(B) the frequency of inventory turnovers is often
(C) the frequency with which the inventory turns over is often
(D) how frequently is the inventory turned over are often
(E) how frequently the inventory turns over can be



HI Egmat/Daagh/Vercules/Experts,

Can you please explain why is E chosen over D?
This is probably the first question where I have come across this rule - sequencing/arrangement of noun vs verb, mattering(is this a wrong word?) in parallelism.

Anyhow, I ended up choosing D - because I saw both
- (how) items are placed, and
- (how frequently) is the inventory turned over

as PASSIVE.

Please explain where I am wrong. And it would be great if you can point me other such examples where N-V order matters.

KR,


I totally agree.. and ı don't get how the OA uses an active and a passive clause together and keeps the parallelism.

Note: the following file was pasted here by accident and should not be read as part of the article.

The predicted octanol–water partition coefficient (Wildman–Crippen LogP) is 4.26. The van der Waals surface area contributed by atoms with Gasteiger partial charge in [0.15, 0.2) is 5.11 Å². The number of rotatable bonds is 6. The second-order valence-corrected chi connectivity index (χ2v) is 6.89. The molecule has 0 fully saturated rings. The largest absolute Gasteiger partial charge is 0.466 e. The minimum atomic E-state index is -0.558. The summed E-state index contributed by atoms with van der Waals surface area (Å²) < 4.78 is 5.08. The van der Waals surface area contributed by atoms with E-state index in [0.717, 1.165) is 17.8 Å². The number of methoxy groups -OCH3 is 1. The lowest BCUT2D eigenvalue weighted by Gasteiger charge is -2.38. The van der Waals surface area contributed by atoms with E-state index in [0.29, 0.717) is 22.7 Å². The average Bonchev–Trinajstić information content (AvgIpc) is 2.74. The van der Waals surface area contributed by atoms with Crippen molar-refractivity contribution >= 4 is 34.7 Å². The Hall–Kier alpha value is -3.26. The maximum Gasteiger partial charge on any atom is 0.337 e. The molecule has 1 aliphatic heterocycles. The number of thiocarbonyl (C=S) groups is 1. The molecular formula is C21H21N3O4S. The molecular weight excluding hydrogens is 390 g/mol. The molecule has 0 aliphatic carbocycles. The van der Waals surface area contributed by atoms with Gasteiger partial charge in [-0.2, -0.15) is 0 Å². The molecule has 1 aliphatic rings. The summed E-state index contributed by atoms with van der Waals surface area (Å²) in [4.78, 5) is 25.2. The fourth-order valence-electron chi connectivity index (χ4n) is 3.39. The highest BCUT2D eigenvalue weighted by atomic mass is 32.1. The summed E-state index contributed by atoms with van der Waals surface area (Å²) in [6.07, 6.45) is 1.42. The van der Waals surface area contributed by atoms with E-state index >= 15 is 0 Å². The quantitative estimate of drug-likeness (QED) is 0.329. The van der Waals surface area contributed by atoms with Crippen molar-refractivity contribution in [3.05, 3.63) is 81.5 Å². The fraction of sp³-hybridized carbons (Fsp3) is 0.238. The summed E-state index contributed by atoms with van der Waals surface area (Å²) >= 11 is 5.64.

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Re: It is well known in the supermarket industry that how items are placed  [#permalink]

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New post 18 Nov 2017, 06:33
deucebigalow wrote:
cumulonimbus wrote:
grad_mba wrote:
445)
It is well known in the supermarket industry that how items are placed on shelves and the frequency of inventory turnovers can be crucial to profits.


(A) the frequency of inventory turnovers can be
(B) the frequency of inventory turnovers is often
(C) the frequency with which the inventory turns over is often
(D) how frequently is the inventory turned over are often
(E) how frequently the inventory turns over can be



HI Egmat/Daagh/Vercules/Experts,

Can you please explain why is E chosen over D?
This is probably the first question where I have come across this rule - sequencing/arrangement of noun vs verb, mattering(is this a wrong word?) in parallelism.

Anyhow, I ended up choosing D - because I saw both
- (how) items are placed, and
- (how frequently) is the inventory turned over

as PASSIVE.

Please explain where I am wrong. And it would be great if you can point me other such examples where N-V order matters.

KR,